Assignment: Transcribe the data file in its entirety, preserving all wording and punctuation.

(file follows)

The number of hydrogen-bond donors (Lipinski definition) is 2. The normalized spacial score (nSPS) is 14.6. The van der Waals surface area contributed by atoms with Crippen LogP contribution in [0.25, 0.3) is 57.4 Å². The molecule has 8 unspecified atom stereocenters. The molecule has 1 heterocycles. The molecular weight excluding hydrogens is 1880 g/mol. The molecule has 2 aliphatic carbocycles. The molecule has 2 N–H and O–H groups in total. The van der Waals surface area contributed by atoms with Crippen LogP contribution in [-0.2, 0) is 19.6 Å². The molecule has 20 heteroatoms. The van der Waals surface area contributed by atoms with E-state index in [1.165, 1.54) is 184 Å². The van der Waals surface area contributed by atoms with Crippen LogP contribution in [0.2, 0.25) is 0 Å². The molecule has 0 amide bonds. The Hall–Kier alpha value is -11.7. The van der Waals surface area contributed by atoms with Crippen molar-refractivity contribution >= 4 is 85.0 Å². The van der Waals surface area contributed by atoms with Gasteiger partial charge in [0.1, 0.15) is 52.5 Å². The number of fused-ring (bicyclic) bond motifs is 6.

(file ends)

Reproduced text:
The number of hydrogen-bond donors (Lipinski definition) is 2. The normalized spacial score (nSPS) is 14.6. The van der Waals surface area contributed by atoms with Crippen LogP contribution in [0.25, 0.3) is 57.4 Å². The molecule has 8 unspecified atom stereocenters. The molecule has 1 heterocycles. The molecular weight excluding hydrogens is 1880 g/mol. The molecule has 2 aliphatic carbocycles. The molecule has 2 N–H and O–H groups in total. The van der Waals surface area contributed by atoms with Crippen LogP contribution in [-0.2, 0) is 19.6 Å². The molecule has 20 heteroatoms. The van der Waals surface area contributed by atoms with E-state index in [1.165, 1.54) is 184 Å². The van der Waals surface area contributed by atoms with Crippen LogP contribution in [0.2, 0.25) is 0 Å². The molecule has 0 amide bonds. The Hall–Kier alpha value is -11.7. The van der Waals surface area contributed by atoms with Crippen molar-refractivity contribution >= 4 is 85.0 Å². The van der Waals surface area contributed by atoms with Gasteiger partial charge in [0.1, 0.15) is 52.5 Å². The number of fused-ring (bicyclic) bond motifs is 6.